New Rules for Commercial Drone Operations
On December 21st 2016, the Canadian Minister of Transport, The Honourable Marc Garneau released the latest update to the "exemption" regulations governing the commercial operations of a UAV without a Special Flight Operations Certificate. The Exemption from Sections 602.41 and 603.66 of the Canadian Aviation Regulations (requirements for an SFOC) can be found on the Transport Canada website here.
Exemption from an SFOC
There are actually TWO exemptions, which have slightly different rules... one is for UAVs that weigh one kg or less, and the other is for UAVs that weigh above one kg (up to and including 25 kg). Lets see if we can clarify some of the confusing parts about the UAV Exemptions in Canada... I would also like to point out that, with 61 conditions that must be met in order to fall under one of the exemptions, it is really difficult to do so!
These exemptions do not apply to operations of model aircraft, autonomous UAV or operations by a foreign UAV operator.
So what do I need to know about flying a drone commercially in Canada?
Lets look at some of the "highlights" of the Exemption that apply across both exemptions.
These are conditions that are specific to the operator, or the operation. The number one rule of commercial UAV operation - THE GOLDEN RULE - is that:
#1 - Any person conducting operations under the exemption shall conduct a safe operation and shall not pose a risk to aviation safety.
This is tied in with #2, in that operators must not operate a drone in a reckless or negligent manner so as to endanger the life or property of any person.
Do unto others as you would have them do unto you. Pretty simple. I don't want a drone crashing into my plane, or into my FACE when I'm watching my favourite band rock out at a concert. Drones are not perfect. They are intrinsically imperfect (they have to FIGHT GRAVITY all the time). Things can go wrong in SO MANY ways... so please take every precaution before every flight, because each flight is the most important flight, every time.
#4 - Any person conducting operations under this exemption shall subscribe for liability insurance covering risks of public liability, no less than $100,000. Many UAV insurance carriers, such as Drone Insurance Depot offer $1M-$5M at reasonable rates. They are also very knowledgeable experts in the field. Jeff McCann at Drone Insurance Depot can answer any drone-related insurance question you might have. He is an excellent resource.
#12 - A copy of the following documents shall be accessible to any person conducting operations under the exemption:
- The exemption
- Proof of liability insurance coverage
- Name, address, and telephone number of the UAV operator (in the case that the pilot-in-command is not the person in charge of the operation - generally, the department or company head)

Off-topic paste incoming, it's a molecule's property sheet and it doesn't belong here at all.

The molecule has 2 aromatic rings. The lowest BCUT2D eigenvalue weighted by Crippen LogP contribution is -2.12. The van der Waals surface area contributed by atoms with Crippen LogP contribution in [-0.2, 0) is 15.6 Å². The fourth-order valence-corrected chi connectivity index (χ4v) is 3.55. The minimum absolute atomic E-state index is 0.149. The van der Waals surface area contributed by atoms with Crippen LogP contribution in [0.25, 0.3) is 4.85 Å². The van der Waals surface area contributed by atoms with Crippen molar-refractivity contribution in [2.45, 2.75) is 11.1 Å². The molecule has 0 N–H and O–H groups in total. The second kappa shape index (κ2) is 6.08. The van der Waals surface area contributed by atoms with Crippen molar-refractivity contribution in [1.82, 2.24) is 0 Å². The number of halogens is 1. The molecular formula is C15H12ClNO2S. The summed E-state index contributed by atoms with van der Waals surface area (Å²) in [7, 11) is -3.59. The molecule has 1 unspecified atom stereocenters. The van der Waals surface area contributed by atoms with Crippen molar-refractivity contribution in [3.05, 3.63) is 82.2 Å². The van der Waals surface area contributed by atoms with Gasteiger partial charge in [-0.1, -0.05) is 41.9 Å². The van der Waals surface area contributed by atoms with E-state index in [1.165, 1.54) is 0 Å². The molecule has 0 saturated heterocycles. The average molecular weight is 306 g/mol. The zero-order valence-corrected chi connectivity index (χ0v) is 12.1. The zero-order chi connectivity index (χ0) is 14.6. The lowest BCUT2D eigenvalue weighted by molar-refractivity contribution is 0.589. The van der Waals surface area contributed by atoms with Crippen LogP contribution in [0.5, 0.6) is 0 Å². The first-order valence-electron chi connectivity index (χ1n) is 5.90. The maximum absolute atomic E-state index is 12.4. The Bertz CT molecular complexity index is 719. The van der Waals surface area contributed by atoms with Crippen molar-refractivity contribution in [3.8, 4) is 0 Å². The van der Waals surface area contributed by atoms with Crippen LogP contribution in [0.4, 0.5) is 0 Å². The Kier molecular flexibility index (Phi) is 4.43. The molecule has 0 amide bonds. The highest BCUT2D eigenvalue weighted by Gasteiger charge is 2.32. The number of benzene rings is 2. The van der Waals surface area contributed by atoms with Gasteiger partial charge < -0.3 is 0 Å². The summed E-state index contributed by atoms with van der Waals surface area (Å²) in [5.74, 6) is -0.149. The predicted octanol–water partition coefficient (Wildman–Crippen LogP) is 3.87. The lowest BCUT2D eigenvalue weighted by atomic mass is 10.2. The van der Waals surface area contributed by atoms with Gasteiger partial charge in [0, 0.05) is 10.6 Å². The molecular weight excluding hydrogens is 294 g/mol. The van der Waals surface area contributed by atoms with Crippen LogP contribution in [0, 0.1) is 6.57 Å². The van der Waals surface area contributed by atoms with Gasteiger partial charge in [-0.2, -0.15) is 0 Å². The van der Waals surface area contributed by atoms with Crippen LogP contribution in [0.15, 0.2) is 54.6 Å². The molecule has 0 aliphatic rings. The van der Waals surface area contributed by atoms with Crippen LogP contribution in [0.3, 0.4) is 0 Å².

- A copy of the UAV system operating limitations
- Evidence that the training required in condition 50 and 51 has been completed.
What do you mean "evidence that training has been completed?"
Lets jump straight to 50 & 51 which fall under "Pilot Training Conditions"
#50 - The pilot operating a UAV system under this exemption shall have successfully completed a pilot ground school program that provides instruction on: airspace classification and structure, meteorological and NOTAM reporting services, interpretation of aeronautical charts and the Canada Flight Supplement, and the Canadian Aviation Regulations.
#51 - The pilot conducting operations under this exemption shall be appropriately trained on the UAV system and qualified for the area and type of operation.
So where can I find a UAV Pilot Ground School?
Right here! We offer in-class training across Canada. Find out more about our UAV Pilot Ground School Course here.
These are subject to change between the two exemptions, but there are a few conditions that are applicable across the board.
#15 - The pilot must maintain unaided (no binoculars!) visual contact with the drone and be able to scan the airspace in which it is operating
#21 - The pilot must operate during daylight hours. Not sure what daylight hours means? Check out the weather network and look for when sunrise and sunset are... there is an exact time that says when daylight is done.
#22 - The pilot must operate at or below 300 ft above ground level. You can't fly your drone into the clouds!! Please don't do that!
#23 - The pilot must only operate in Class G airspace. Huh? Not sure where that is? Check out the UAV Site Selection Tool through the National Research Council Canada which shows an interactive map of where you can, and cannot fly based on airspace. *NOTE* it does NOT show you EVERYWHERE you cannot fly. You need to know that it is NOT ok to fly within "built-up areas."
What is a built-up area Transport Canada?
Transport Canada has difficulty defining built-up areas... but it has been communicated to us that it could be considered anything more than 3-5 dwellings in a square mile. Fairly vague... but I'm sure that's something they are working towards defining.
#26 - The pilot must not operate within 5 nautical miles (just over 9 km) from an airport
#27 - The pilot must not operate within 3 nautical miles (just over 5.5km) from a built-up area
#58 - Any person operating under this exemption shall, prior to commencement of operations, notify the Minister, in writing, of: their name/address/phone/email, model of the UAV, type of work, geographic boundaries, and essentially confirm that the conditions of the exemption can be met and will be adhered to.
These current regulations will be in place until December 31st, 2019, or whenever the Minister decides to release some new regulations...
If you have any questions about these two exemptions, or about obtaining your SFOC, please Contact Us! We'd love to hear from you! ...and if you've decided that it's time that your UAV Pilot Certification Training - click here to start to register!